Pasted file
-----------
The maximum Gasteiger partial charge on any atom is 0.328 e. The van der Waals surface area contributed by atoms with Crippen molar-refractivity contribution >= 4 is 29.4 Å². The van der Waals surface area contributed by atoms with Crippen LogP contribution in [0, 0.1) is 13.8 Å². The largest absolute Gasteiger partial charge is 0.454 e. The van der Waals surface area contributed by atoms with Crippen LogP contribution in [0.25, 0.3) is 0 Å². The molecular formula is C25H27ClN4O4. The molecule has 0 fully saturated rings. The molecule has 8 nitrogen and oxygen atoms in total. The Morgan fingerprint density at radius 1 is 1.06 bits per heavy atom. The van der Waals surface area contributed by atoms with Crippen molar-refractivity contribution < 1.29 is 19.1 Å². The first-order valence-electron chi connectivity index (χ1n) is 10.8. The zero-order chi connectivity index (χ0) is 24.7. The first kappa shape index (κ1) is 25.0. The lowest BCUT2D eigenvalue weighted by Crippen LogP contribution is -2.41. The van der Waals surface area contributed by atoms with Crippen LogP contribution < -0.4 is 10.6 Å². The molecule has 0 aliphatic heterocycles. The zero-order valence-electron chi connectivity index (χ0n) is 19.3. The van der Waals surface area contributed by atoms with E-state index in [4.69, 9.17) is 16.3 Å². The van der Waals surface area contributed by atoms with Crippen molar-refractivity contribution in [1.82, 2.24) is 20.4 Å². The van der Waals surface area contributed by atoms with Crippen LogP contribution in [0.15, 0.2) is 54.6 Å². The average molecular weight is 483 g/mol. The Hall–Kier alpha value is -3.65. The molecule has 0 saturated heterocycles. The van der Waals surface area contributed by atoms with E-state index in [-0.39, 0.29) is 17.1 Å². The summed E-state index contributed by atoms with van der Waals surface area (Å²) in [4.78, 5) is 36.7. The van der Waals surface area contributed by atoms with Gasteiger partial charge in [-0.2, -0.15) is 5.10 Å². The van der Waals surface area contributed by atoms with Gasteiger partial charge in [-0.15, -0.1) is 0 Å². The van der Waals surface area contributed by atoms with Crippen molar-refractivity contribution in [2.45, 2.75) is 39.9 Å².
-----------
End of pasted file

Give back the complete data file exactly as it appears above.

The maximum Gasteiger partial charge on any atom is 0.328 e. The van der Waals surface area contributed by atoms with Crippen molar-refractivity contribution >= 4 is 29.4 Å². The van der Waals surface area contributed by atoms with Crippen LogP contribution in [0, 0.1) is 13.8 Å². The largest absolute Gasteiger partial charge is 0.454 e. The van der Waals surface area contributed by atoms with Crippen LogP contribution in [0.25, 0.3) is 0 Å². The molecular formula is C25H27ClN4O4. The molecule has 0 fully saturated rings. The molecule has 8 nitrogen and oxygen atoms in total. The Morgan fingerprint density at radius 1 is 1.06 bits per heavy atom. The van der Waals surface area contributed by atoms with Crippen molar-refractivity contribution < 1.29 is 19.1 Å². The first-order valence-electron chi connectivity index (χ1n) is 10.8. The zero-order chi connectivity index (χ0) is 24.7. The first kappa shape index (κ1) is 25.0. The lowest BCUT2D eigenvalue weighted by Crippen LogP contribution is -2.41. The van der Waals surface area contributed by atoms with Crippen LogP contribution < -0.4 is 10.6 Å². The molecule has 0 aliphatic heterocycles. The zero-order valence-electron chi connectivity index (χ0n) is 19.3. The van der Waals surface area contributed by atoms with E-state index in [4.69, 9.17) is 16.3 Å². The van der Waals surface area contributed by atoms with Crippen molar-refractivity contribution in [1.82, 2.24) is 20.4 Å². The van der Waals surface area contributed by atoms with Crippen LogP contribution in [0.15, 0.2) is 54.6 Å². The average molecular weight is 483 g/mol. The Hall–Kier alpha value is -3.65. The molecule has 0 saturated heterocycles. The van der Waals surface area contributed by atoms with E-state index in [-0.39, 0.29) is 17.1 Å². The summed E-state index contributed by atoms with van der Waals surface area (Å²) in [4.78, 5) is 36.7. The van der Waals surface area contributed by atoms with Gasteiger partial charge in [-0.2, -0.15) is 5.10 Å². The van der Waals surface area contributed by atoms with Gasteiger partial charge in [-0.15, -0.1) is 0 Å². The van der Waals surface area contributed by atoms with Crippen molar-refractivity contribution in [2.45, 2.75) is 39.9 Å².